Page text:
Sinclair Broadcast Group Is Struggling With Sports

    • Better days may not be ahead for Sinclair Broadcast Group and its sports networks.
    • The telecom firm’s bleak forecast shows that cord-cutting and the pandemic have cratered business.

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Better days may not be ahead for Sinclair Broadcast Group and its sports networks.

The telecom firm’s bleak forecast shows that cord-cutting and the pandemic have cratered business.

Sinclair acquired 21 regional sports networks and Fox College Sports from Disney for $9.6 billion in 2019. The deal included exclusive local rights to 42 professional teams across the four major U.S. sports leagues. 

But due to events canceled and delayed by the pandemic, Sinclair lost a slew of distributors including Dish, YouTube TV, and Hulu. The company’s stock price fell to $30.93 Friday, wiping out its 2021 gains, before a slight rebound to $32.65 at market close Monday.

Over the past few months, Sinclair has joined forces with Bally’s Corp. to combat the losses.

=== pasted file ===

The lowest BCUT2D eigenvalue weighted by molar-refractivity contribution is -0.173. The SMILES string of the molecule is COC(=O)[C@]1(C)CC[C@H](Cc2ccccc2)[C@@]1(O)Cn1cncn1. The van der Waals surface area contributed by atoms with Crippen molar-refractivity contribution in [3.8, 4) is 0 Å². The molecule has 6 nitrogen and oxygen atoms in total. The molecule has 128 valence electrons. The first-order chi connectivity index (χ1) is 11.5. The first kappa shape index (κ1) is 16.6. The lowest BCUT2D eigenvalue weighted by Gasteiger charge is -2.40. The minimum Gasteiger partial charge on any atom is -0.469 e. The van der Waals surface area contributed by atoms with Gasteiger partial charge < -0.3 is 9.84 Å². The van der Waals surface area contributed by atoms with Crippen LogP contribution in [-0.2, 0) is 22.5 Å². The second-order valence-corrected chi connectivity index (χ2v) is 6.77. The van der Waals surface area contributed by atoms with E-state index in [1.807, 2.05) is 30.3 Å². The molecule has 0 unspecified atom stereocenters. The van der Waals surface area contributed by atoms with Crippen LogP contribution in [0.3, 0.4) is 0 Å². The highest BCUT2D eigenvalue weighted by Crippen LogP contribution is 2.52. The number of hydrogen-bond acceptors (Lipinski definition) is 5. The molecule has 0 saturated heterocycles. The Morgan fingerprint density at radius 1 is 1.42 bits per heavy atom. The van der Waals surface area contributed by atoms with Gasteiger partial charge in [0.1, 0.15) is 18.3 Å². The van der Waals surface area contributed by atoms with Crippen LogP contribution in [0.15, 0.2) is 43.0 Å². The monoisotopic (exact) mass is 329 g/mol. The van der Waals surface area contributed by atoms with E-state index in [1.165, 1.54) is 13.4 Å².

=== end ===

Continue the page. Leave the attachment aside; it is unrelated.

In November, the company signed a naming rights deal with the casino operator in which Bally’s agreed to pay Sinclair $85 million over 10 years for exclusive naming rights to the company’s 21 sports networks. Sinclair received a 15% stake in Bally’s, with the right to increase the holding to 30% if broadcast goals are met.

In February, Bally’s announced its acquisition of free-to-play sports game provider SportCaller. It also acquired sports betting platform Bet.Works and fantasy sports operator Monkey Knife Fight.

Sinclair will lean on the sports betting ventures and a potential debt exchange to dig itself out of the hole created by its sports networks.